OBJECTIVE. Patients with type 2 diabetes have an increased risk of a reduction in cognitive function. We investigated the hypothesis that plasma glucose is associated with a reduction in episodic and/or semantic memory already in nondiabetic subjects.
RESEARCH DESIGN AND METHODS. We linked two large population-based datasets in Sweden: the Betula study, in which a random sample from the population aged 35–85 years was investigated for cognitive function, including episodic and semantic memory; and the Västerbotten Intervention Program, a health survey with subjects aged 40, 50, and 60 years, that includes measuring of fasting and 2-h plasma glucose, along with other risk factors for diabetes and cardiovascular disease. We identified 411 (179 men and 232 women, mean age 50.6 ± 8.0 years) nondiabetic subjects, free from dementia, who had participated in the two surveys within 6 months.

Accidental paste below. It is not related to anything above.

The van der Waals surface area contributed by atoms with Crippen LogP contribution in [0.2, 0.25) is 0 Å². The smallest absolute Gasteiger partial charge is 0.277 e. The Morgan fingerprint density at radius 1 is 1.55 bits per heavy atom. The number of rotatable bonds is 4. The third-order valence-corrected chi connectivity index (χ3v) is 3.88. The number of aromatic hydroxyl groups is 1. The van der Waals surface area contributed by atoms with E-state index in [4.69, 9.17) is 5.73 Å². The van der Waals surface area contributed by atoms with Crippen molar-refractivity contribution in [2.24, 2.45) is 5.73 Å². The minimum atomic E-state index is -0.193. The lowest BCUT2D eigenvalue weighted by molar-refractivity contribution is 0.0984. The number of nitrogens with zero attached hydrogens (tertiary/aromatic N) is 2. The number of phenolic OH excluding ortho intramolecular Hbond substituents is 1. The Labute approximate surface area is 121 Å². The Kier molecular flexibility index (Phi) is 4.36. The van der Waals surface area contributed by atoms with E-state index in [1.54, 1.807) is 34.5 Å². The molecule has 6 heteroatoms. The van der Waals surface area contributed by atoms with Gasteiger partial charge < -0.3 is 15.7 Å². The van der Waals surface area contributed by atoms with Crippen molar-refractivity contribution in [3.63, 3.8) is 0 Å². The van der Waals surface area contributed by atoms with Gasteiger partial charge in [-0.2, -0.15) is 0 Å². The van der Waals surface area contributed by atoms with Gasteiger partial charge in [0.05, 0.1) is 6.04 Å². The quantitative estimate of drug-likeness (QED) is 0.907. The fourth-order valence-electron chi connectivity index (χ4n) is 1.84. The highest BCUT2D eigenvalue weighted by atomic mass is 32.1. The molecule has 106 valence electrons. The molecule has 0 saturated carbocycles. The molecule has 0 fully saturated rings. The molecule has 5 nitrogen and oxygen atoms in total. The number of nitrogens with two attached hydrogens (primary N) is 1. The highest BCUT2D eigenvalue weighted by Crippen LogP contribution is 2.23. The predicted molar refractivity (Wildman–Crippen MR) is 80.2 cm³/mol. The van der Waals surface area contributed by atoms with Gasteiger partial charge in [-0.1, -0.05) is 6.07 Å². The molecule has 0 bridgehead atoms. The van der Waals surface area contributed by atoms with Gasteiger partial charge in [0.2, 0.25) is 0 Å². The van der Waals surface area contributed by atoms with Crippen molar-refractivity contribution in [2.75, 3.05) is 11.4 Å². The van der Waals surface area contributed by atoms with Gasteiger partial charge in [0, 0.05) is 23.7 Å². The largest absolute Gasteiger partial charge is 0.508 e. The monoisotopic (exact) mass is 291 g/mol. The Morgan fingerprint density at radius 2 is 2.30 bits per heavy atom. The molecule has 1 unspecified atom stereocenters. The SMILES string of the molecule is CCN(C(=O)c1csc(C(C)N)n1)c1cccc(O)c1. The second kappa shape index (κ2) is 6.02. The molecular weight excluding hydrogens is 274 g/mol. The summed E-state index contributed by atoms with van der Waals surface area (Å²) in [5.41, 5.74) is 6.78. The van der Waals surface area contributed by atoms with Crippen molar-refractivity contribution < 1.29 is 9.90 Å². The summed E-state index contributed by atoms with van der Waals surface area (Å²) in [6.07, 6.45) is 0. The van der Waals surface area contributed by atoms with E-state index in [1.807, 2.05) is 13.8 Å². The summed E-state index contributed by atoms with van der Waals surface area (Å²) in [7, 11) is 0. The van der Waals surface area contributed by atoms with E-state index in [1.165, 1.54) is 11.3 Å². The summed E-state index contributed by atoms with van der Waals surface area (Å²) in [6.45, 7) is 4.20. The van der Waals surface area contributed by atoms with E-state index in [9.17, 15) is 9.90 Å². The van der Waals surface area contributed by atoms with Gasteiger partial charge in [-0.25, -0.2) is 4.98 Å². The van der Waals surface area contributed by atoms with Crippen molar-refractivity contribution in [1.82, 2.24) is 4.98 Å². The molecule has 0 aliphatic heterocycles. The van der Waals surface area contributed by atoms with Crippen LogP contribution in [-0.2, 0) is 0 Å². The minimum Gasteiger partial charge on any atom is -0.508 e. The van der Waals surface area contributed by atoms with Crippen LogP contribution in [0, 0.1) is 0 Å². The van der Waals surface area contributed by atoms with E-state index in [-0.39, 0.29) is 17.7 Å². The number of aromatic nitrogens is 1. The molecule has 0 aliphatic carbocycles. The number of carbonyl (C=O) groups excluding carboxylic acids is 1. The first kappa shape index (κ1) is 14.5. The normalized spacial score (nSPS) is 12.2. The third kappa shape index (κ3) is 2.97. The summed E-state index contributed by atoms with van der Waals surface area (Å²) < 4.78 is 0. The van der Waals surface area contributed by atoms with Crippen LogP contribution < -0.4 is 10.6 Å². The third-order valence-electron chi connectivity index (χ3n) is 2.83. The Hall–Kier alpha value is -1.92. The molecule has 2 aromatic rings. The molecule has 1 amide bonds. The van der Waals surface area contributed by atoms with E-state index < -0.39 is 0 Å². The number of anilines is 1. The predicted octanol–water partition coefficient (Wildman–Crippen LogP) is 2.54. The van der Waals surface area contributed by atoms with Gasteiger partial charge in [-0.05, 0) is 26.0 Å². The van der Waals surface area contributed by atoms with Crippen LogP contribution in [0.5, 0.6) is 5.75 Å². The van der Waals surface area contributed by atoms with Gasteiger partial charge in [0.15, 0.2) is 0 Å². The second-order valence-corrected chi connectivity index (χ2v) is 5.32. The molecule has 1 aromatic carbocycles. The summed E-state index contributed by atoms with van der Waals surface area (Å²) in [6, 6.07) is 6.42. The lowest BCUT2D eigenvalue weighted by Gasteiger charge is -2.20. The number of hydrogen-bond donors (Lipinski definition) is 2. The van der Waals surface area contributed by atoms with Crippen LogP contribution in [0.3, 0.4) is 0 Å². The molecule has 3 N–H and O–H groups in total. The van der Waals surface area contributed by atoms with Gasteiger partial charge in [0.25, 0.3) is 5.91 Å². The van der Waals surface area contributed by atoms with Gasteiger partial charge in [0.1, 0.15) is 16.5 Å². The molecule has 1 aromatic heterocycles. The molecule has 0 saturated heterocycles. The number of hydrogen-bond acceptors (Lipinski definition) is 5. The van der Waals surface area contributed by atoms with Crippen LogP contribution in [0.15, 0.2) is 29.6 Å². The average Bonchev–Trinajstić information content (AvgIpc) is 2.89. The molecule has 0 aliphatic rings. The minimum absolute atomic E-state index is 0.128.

RESULTS. Women had better episodic (score 7.37 ± 1.42) and semantic memory (score 16.05 ± 2.76) than men (score 6.59 ± 1.29 and 15.15 ± 2.92, respectively, P < 0.001 for both). In an adjusted multivariate model, fasting plasma glucose (fPG) and 2-h plasma glucose (2hPG) were significantly negatively associated with episodic memory (fPG: B –0.198, SE 0.068, β –0.209, P = 0.004; and 2hPG: B –0.061, SE 0.031, β –0.148, P = 0.048, respectively) in women but not in men. The association was not found in relation to semantic memory.
CONCLUSIONS. We conclude that an increase in plasma glucose is associated with impairment in episodic memory in women. This could be explained by a negative effect on the hippocampus caused by raised plasma glucose levels.
2008. Vol. 57, no 2, 440-443 p.
cognitive function, prospective cohort, health, risk, disease, tolerance, dementia, insuline, Betula